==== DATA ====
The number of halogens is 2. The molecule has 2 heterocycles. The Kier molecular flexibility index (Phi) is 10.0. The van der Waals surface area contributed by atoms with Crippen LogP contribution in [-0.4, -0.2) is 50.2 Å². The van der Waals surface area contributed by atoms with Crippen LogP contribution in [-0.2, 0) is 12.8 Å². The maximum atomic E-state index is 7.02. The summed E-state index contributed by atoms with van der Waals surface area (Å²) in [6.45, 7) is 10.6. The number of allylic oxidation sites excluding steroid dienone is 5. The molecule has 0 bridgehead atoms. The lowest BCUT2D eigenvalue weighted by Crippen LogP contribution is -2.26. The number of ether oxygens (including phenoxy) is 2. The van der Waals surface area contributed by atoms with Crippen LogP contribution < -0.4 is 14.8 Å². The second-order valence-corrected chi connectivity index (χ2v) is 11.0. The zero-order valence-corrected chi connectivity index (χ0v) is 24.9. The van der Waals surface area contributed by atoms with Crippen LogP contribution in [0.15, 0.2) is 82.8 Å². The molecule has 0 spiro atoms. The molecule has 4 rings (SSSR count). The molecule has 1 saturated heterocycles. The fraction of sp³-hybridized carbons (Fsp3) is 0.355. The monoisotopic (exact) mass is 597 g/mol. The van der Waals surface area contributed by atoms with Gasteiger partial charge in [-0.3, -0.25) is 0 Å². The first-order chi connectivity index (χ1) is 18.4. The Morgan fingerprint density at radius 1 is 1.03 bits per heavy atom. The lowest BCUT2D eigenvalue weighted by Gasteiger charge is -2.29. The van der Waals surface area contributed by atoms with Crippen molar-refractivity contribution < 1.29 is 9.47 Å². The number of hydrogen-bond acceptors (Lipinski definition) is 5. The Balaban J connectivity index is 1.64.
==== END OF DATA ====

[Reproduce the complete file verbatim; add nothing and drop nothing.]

The number of halogens is 2. The molecule has 2 heterocycles. The Kier molecular flexibility index (Phi) is 10.0. The van der Waals surface area contributed by atoms with Crippen LogP contribution in [-0.4, -0.2) is 50.2 Å². The van der Waals surface area contributed by atoms with Crippen LogP contribution in [-0.2, 0) is 12.8 Å². The maximum atomic E-state index is 7.02. The summed E-state index contributed by atoms with van der Waals surface area (Å²) in [6.45, 7) is 10.6. The number of allylic oxidation sites excluding steroid dienone is 5. The molecule has 0 bridgehead atoms. The lowest BCUT2D eigenvalue weighted by Crippen LogP contribution is -2.26. The number of ether oxygens (including phenoxy) is 2. The van der Waals surface area contributed by atoms with Crippen LogP contribution < -0.4 is 14.8 Å². The second-order valence-corrected chi connectivity index (χ2v) is 11.0. The zero-order valence-corrected chi connectivity index (χ0v) is 24.9. The van der Waals surface area contributed by atoms with Crippen LogP contribution in [0.15, 0.2) is 82.8 Å². The molecule has 0 spiro atoms. The molecule has 4 rings (SSSR count). The molecule has 1 saturated heterocycles. The fraction of sp³-hybridized carbons (Fsp3) is 0.355. The monoisotopic (exact) mass is 597 g/mol. The van der Waals surface area contributed by atoms with Gasteiger partial charge in [-0.3, -0.25) is 0 Å². The first-order chi connectivity index (χ1) is 18.4. The Morgan fingerprint density at radius 1 is 1.03 bits per heavy atom. The lowest BCUT2D eigenvalue weighted by Gasteiger charge is -2.29. The van der Waals surface area contributed by atoms with Crippen molar-refractivity contribution < 1.29 is 9.47 Å². The number of hydrogen-bond acceptors (Lipinski definition) is 5. The Balaban J connectivity index is 1.64.